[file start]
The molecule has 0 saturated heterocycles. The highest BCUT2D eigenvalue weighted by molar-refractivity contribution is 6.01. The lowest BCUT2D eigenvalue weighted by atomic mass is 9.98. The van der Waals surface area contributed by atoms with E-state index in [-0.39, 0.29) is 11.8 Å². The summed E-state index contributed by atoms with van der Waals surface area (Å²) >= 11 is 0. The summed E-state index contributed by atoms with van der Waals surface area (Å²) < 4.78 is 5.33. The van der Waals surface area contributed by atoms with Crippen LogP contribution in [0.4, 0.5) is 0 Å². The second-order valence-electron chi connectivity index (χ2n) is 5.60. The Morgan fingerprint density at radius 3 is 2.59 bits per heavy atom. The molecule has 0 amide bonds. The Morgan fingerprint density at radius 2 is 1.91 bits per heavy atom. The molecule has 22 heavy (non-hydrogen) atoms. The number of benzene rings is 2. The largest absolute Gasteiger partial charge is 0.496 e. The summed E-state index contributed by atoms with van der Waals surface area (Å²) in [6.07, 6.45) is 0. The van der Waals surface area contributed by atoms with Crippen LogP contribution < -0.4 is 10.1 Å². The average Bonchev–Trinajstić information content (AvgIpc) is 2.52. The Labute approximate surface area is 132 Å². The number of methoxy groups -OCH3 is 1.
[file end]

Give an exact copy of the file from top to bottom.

The molecule has 0 saturated heterocycles. The highest BCUT2D eigenvalue weighted by molar-refractivity contribution is 6.01. The lowest BCUT2D eigenvalue weighted by atomic mass is 9.98. The van der Waals surface area contributed by atoms with E-state index in [-0.39, 0.29) is 11.8 Å². The summed E-state index contributed by atoms with van der Waals surface area (Å²) >= 11 is 0. The summed E-state index contributed by atoms with van der Waals surface area (Å²) < 4.78 is 5.33. The van der Waals surface area contributed by atoms with Crippen LogP contribution in [0.4, 0.5) is 0 Å². The second-order valence-electron chi connectivity index (χ2n) is 5.60. The Morgan fingerprint density at radius 3 is 2.59 bits per heavy atom. The molecule has 0 amide bonds. The Morgan fingerprint density at radius 2 is 1.91 bits per heavy atom. The molecule has 22 heavy (non-hydrogen) atoms. The number of benzene rings is 2. The largest absolute Gasteiger partial charge is 0.496 e. The summed E-state index contributed by atoms with van der Waals surface area (Å²) in [6.07, 6.45) is 0. The van der Waals surface area contributed by atoms with Crippen LogP contribution < -0.4 is 10.1 Å². The average Bonchev–Trinajstić information content (AvgIpc) is 2.52. The Labute approximate surface area is 132 Å². The number of methoxy groups -OCH3 is 1.